In the film, Schumann and Aieti have difficulty discussing why they simply can't shed their uniforms and "get on with their lives." For Hall and the actors, this created a problem because the soldiers' injuries were real but not terribly cinematic. Hall initially cut his teeth as an actor on Buffy the Vampire Slayer and Without a Trace and gave Teller and Koale unusual exercises to help his performers get into their characters' heads.

"I was lucky to have these actors who were willing to go to that place and build those memories inside of themselves. The challenge there is stillness. Once you do that work and plan those memories inside you, then you have to be still," Hall says.

"I had [Koale] go to the butcher every day in Auckland and buy some meat and let it sit out for several days. So every time he worked out his memories, from Tausolo's point of view, he would smell that rotten meat."

That eye for detail eventually paid off. Aieti and Schumann consulted on the filming, and Schumann helped Bruce Springsteen put together the song that plays over the closing credits.

Facts About Flyover Country

The subject matter is familiar for Hall, although the soldiers whose lives he depicted were based at Fort Riley, near Junction City, Kan., and he's a native Californian. He received an Oscar nomination for writing Clint Eastwood's American Sniper about the late Navy SEAL Chris Kyle. Both Sniper and Thank You For Your Service depict life near military bases in places such as Kansas and Arkansas -- with an unusually sharp eye for detail.

While the landscape (mostly Georgia posing as Kansas) looks a little off, the characters sport Kansas City Chiefs caps, and there are references to Cowtown's scarier streets a casual visitor wouldn't know about. It's oddly refreshing to see a movie made by somebody who knows a trip from Junction City, in eastern Kansas, is a haul from Arkansas.

"[But] a road trip from Kansas to Arkansas isn't going to frighten them. These guys have driven roads in Iraq that are much more harrowing," Hall says. "I come from the mountains. I come from the same world."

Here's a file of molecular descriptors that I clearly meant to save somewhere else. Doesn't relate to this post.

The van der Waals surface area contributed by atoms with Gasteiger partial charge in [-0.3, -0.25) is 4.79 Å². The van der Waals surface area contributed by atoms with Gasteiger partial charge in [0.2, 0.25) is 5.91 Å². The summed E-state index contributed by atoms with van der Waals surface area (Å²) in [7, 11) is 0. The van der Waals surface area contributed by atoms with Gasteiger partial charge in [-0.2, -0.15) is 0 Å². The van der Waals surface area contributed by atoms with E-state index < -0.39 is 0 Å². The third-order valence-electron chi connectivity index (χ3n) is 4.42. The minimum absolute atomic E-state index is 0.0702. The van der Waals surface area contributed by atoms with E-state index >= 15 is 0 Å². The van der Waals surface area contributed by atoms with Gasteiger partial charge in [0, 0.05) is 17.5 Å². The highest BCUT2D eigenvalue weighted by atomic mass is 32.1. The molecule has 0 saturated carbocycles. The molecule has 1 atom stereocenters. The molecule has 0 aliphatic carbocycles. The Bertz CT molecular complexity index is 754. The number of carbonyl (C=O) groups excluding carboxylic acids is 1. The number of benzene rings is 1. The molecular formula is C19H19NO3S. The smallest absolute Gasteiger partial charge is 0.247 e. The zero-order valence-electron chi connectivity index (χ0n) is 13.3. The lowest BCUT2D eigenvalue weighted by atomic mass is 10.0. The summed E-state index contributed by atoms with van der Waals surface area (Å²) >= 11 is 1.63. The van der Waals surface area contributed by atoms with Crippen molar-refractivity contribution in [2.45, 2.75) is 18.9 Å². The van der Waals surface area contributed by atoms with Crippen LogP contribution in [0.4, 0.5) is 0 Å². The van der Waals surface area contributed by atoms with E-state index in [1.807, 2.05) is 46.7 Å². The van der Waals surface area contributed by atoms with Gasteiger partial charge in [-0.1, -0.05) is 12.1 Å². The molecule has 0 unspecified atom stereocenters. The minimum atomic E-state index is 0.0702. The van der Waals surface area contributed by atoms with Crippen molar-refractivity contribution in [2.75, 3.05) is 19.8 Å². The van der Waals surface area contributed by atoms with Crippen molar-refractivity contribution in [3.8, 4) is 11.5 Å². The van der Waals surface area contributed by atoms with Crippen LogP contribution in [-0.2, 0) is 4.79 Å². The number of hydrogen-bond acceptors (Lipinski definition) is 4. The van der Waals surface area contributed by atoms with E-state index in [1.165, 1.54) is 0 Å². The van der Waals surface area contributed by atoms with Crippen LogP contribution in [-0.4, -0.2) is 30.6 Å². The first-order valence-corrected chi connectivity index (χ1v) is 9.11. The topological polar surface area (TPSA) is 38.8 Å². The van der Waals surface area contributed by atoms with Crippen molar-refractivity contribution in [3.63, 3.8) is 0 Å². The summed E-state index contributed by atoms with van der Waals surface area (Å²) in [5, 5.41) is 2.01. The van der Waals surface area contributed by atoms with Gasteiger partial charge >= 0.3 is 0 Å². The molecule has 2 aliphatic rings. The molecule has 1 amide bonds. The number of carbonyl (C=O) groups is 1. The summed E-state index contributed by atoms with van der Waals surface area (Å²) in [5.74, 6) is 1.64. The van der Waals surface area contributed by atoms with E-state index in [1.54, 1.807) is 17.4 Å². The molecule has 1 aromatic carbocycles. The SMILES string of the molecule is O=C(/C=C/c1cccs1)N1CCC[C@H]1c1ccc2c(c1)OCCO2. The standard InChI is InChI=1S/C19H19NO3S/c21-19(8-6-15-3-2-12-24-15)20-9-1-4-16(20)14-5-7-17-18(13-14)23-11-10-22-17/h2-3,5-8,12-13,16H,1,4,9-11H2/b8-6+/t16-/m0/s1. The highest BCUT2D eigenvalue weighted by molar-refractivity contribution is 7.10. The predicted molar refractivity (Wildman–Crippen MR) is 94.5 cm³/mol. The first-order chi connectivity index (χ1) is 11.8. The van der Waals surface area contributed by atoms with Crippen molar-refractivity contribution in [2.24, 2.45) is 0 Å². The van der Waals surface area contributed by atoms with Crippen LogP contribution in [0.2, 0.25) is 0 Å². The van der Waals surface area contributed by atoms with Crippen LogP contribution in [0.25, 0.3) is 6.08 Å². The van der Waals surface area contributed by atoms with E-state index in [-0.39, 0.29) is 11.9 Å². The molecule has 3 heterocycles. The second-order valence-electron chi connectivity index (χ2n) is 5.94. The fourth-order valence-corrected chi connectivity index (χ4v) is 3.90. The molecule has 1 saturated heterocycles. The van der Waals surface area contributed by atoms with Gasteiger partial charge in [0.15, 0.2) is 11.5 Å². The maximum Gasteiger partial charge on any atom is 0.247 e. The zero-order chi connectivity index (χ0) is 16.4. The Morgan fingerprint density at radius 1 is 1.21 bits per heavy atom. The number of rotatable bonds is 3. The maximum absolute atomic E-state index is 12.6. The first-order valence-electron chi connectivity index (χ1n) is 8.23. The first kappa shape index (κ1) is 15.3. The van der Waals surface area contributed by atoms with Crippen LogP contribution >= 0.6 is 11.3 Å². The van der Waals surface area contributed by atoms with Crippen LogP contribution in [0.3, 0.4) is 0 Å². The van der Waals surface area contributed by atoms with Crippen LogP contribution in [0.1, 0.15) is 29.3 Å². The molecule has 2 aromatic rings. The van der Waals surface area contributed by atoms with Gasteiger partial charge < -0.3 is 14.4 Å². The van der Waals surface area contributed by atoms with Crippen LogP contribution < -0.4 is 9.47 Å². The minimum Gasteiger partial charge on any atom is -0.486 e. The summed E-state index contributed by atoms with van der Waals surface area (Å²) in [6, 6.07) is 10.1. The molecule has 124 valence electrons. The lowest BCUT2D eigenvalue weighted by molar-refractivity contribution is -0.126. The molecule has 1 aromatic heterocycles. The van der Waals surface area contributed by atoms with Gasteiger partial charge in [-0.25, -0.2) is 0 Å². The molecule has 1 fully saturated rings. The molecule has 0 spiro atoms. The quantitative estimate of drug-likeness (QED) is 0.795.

In the film Schumann heads to Arkansas to visit a soldier -- Staff Sgt. Michael "Adam" Emory -- because he felt responsible for Emory's having been shot in the head in Iraq.

"Emory's doing great," Hall says. "He just won third place in a jujitsu tournament last weekend.

"God bless my wife, when I was auditioning for this job, we were supposed to go to New York. 'I've got good news, and I've got bad news. We're still going to Manhattan. That's the good news. The bad news is we're going in Kansas.' We drove through some of those streets down there, and I thought, maybe I'm going to drop you off at the hotel and come back on my own," he remembers.

"We put a lot work into it. I had pictures of Aieti's house, and I had a report on what he did, and I knew where the holes were. We duplicated all of that stuff was much as we could.

"I was lucky we found our way to Atlanta because we started out in New Orleans, and New Orleans didn't pass for Kansas at all," he adds. "With some of the rural stuff, you don't have quite as much land and open space, so that was the biggest challenge. But as you saw, this was a very personal movie, so it was shot in a very subjective way.

If Hall has specialized at anything, it's in revealing the sacrifices military spouses have made. American Sniper and Thank You For Your Service demonstrate wars don't always take place on battlefields.

Hall says, "The family doesn't know who these people are, and most of the soldiers come home with this whole history that they don't understand. We structured it the way we did almost as a mystery where these soldiers come home, and these families try to unwind that. It takes a while to figure out who's who and what happened over there. Sometimes, it can take a lifetime."

MovieStyle on 11/03/2017